The Japanese ambassador to Uganda H.E Junzo Fujita has today announced that their government is to contribute US$60,000 (about Shs1.6 billion) towards the restoration of Kasubi tombs.
The Japanese architects today meant with Buganda Kingdom’s committee in-charge of the reconstruction of the Kasubi tombs.
The Japanese are providing funding and expertise in incorporating modern firefighting equipment into traditional 13 century architecture.
The Japanese firefighting method entails discreet heat sensors inside the tomb structures connected to sprinklers in trenches on the outside.
The Buganda Kingdom reconstruction committee led by their chairman, Mr Owek. Kaddu Kiberu showed the Japanese Ambassador around the construction site.
The Kingdom’s Premier, Charles Peter Mayiga said the reconstruction is going on with advice and some funding from the Japanese Government and UNESCO.
So far, the main structure of the Kasubi Tombs, the Muzibu Azaala Mpanga, is ready for re – thatching.
The Muzibu-Azaala-Mpanga was built as Mutesa I’s palace in 1882. It became a royal mausoleum in 1884. It was modified by Chwa II in 1938.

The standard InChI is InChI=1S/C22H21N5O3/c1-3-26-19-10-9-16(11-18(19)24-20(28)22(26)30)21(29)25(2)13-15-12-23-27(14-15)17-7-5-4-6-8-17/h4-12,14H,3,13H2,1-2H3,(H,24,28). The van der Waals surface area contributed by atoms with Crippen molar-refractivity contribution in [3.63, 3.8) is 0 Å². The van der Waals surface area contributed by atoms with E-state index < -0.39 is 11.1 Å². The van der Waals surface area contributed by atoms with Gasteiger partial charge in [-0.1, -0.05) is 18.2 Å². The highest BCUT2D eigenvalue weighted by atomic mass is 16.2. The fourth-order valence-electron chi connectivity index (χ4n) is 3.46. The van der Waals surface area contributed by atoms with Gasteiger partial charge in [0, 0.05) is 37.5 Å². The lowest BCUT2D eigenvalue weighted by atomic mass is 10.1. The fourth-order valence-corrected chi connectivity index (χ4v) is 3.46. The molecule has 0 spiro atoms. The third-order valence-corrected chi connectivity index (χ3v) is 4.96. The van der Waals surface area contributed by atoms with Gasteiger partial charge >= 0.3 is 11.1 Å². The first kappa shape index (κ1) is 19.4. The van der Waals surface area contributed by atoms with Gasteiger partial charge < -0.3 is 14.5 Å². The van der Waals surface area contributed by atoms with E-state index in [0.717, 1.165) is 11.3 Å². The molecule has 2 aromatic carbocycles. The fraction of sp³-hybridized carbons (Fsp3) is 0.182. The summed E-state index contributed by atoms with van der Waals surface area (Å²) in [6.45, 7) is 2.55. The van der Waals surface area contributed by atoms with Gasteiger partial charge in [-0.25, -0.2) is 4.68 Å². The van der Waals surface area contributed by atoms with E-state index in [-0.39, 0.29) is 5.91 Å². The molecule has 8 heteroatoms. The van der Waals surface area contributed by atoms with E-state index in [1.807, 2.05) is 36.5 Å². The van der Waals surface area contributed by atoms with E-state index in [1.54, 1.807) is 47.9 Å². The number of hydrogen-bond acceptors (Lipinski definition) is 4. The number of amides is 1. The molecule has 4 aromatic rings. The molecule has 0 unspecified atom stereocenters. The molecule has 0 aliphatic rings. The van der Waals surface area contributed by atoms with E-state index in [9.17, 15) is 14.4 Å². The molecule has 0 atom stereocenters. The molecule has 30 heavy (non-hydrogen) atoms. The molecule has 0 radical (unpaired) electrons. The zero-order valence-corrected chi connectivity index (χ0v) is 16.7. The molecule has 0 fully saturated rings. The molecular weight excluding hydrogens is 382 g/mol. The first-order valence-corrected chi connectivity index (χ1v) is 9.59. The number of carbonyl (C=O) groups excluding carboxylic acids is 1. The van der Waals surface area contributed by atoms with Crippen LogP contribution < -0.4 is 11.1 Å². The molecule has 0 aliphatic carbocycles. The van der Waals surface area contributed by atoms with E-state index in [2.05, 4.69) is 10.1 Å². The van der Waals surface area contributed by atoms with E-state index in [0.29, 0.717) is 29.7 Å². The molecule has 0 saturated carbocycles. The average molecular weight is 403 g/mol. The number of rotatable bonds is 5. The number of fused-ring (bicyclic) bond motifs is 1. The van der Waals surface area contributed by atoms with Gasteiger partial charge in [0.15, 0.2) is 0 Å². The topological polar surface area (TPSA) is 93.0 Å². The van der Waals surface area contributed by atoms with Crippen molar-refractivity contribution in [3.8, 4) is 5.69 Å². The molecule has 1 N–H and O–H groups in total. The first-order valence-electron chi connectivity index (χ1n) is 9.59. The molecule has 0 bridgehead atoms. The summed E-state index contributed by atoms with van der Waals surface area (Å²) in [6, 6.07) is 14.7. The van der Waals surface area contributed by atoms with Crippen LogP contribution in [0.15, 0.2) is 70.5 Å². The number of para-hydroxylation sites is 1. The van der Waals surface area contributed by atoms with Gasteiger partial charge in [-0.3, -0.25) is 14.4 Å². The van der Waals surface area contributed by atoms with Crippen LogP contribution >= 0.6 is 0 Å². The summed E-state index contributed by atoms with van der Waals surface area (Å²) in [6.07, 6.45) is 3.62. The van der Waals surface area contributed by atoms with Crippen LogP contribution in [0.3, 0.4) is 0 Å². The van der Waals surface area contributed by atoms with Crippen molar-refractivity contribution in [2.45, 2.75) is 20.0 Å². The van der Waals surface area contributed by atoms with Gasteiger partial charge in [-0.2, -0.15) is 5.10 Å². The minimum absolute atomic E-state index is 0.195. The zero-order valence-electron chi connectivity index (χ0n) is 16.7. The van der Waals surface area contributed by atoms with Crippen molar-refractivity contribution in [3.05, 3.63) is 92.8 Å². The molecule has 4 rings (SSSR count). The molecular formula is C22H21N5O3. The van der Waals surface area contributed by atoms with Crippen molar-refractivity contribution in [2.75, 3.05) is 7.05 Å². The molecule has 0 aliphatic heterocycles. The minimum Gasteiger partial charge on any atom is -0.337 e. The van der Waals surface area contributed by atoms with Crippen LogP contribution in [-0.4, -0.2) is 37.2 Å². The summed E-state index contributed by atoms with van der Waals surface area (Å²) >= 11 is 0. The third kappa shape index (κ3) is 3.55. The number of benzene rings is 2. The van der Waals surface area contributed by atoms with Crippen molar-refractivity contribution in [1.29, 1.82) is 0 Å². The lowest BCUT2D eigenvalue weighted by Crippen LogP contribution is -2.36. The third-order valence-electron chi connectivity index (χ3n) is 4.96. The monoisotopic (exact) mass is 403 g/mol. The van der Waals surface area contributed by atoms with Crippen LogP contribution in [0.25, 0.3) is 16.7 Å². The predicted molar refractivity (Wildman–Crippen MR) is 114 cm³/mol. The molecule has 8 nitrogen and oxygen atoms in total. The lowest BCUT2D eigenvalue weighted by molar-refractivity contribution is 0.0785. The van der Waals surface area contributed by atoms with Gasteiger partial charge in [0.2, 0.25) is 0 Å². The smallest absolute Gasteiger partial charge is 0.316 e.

The architects who are advising on the innovative fighting methods include Sebastian Moriset, Karen Baker, Prof. Nito, Junichi Hasegawa and Shijeru Sugusawa.
They are experts in construction using vegetal materials. They have also documented the traditional materials used in construction.
At the meeting, Mr Sugusawa explained to Buganda delegates the importance of fire prevention and firefighting efforts in restoration of traditional sites.
The site is the major spiritual centre for the Baganda where traditional and cultural practices have been preserved. The Kasubi Tombs are the most active religious place in the kingdom, where rituals are frequently performed. Its place as the burial ground for the previous four kings (Kabakas) qualifies it as a religious centre for the royal family, a place where the Kabaka and his representatives carry out important rituals related to Buganda culture. The site represents a place where communication links with the spiritual world are maintained.
Four royal tombs now lie within the Muzibu Azaala Mpanga, the main building, which is circular and surmounted by a dome. It is a major example of an architectural achievement in organic materials, principally wood, thatch, reed, wattle and daub. The site’s main significance lies, however, in its intangible values of belief, spirituality, continuity and identity.